The Los Angeles Dodgers have been without Scott Alexander since May 3, when he was placed on the 10-day injured list due to left shoulder inflammation.
The initial hope was for Alexander to make a speedy return, but he only recently faced batters as the final checkpoint before beginning a rehab assignment. The prolonged absence has been due to Alexander’s shoulder not recovering in the expected timeline.
“In my case, it took about 10 days to finally start feeling better,” he said. “There’s like a threshold of when you’re not throwing — as far as taking days off — there’s a little bit of a threshold to where you get to a certain where the layoff has been too long and you’re forced to do this throwing program to build back up.”
“The injury, 10 or 14 days, I was feeling good. But because of that non-throwing, I had to go through essentially a Spring Training buildup, and that’s basically what’s taken so long.”
Alexander came back to Los Angeles this week and threw two live bullpens. “Definitely pleased with the way I felt and more importantly, the way I felt afterwards,” Alexander said.
“Everything seems to be healed up. I’m feeling good and just excited to get out in a game somewhere and hopefully get back to pitching at Dodger Stadium soon.”
Alexander got off to a strong start this season, posting a 2.31 ERA in 11.2 innings, which added to the frustration that regularly comes with being placed on the IL.
“Anytime you’re not able to play, it’s disappointing. I was definitely in a pretty good groove there to start off the season,” Alexander said. “It happened in the Milwaukee series and we kind of made a decision pretty shortly after to go on the IL.
“I wasn’t able to do what would’ve been asked of me in terms of back-to-backs and getting hot multiple times in a game, being able to pitch multiple times in a week. I just wasn’t able to do it, so early in the season, just decided to give it a break. Obviously it ended up taking a lot longer than we wanted to, but just happy to be healthy and on the way back.”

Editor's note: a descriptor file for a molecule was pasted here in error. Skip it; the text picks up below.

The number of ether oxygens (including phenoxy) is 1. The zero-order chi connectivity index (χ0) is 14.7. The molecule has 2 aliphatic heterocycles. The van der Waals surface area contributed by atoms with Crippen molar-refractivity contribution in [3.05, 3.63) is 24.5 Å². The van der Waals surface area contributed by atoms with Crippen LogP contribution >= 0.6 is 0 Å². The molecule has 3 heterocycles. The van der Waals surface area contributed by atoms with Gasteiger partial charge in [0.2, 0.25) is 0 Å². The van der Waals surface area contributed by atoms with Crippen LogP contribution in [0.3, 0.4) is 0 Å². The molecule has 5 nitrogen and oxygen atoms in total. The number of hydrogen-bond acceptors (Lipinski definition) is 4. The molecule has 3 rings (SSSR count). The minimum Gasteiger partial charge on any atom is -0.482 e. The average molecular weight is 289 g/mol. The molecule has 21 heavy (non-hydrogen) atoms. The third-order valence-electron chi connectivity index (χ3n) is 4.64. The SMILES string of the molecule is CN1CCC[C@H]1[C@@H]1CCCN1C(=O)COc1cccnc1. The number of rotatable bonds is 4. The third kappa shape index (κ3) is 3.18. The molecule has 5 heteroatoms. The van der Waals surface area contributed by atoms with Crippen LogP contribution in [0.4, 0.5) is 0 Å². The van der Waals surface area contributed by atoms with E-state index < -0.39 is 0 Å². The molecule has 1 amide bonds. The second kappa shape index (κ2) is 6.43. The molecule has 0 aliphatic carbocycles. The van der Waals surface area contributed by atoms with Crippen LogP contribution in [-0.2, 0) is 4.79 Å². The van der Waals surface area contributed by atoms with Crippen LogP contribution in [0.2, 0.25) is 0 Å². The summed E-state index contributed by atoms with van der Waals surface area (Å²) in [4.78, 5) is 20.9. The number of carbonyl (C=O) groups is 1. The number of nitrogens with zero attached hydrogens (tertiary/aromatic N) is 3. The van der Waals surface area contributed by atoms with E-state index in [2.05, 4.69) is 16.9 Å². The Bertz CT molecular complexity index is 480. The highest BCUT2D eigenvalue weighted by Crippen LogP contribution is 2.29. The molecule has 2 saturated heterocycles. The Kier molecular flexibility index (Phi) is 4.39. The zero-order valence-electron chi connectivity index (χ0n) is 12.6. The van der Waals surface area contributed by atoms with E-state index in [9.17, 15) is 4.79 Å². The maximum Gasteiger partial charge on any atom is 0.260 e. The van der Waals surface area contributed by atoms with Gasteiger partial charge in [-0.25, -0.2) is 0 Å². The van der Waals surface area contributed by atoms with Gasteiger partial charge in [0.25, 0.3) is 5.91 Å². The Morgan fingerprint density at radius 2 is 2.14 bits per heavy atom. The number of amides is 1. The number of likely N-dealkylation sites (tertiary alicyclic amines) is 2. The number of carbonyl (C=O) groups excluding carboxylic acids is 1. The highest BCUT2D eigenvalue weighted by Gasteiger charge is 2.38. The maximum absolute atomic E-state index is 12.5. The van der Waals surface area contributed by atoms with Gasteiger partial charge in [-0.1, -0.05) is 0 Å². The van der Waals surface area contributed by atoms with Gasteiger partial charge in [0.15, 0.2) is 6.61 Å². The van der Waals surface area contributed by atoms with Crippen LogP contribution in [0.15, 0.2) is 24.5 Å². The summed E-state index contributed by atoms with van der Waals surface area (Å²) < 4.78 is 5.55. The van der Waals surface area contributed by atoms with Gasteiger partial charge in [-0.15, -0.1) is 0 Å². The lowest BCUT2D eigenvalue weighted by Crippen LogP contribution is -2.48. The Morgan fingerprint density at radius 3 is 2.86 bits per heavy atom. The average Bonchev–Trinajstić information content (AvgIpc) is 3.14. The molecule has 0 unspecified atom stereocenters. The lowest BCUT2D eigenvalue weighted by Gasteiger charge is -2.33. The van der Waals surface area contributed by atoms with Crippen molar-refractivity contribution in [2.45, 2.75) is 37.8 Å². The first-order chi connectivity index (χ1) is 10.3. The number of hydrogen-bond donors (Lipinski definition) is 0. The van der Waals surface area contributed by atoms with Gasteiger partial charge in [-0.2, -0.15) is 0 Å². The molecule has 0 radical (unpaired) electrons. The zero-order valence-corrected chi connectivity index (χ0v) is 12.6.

Before going on the IL, Alexander only walked one hitter. He credited his success to improved mechanics that led to better control.
“I think mechanics is such a huge thing with your timing of it and the way you’re using your body. That has so much to do with your ability to throw strikes consistently. I think that’s been a big thing,” Alexander explained.
“That’s something I worked on a lot with coaches and thought about a lot. I felt like if I can improve my command, just be able to get ahead and throw strikes, that my stuff was going to play up and be able to force weak contact. That’s kind of what happened at the beginning of the season. Definitely a focal point of mine is keeping my mechanics locked in and attacking the zone.”
Alexander’s clean hand
With MLB cracking down on the use of foreign substances on baseballs, Alexander doesn’t have many thoughts on it because it isn’t something that will affect him.
“I’ve never used anything sticky,” he said. “I mean, I tried to, and it never really worked out for me. I honestly haven’t paid too much attention to it. I know obviously it’s a big thing going on, but I don’t really have an opinion on it either way, just because I’ve never used anything.
“For me, nothing’s changed.”
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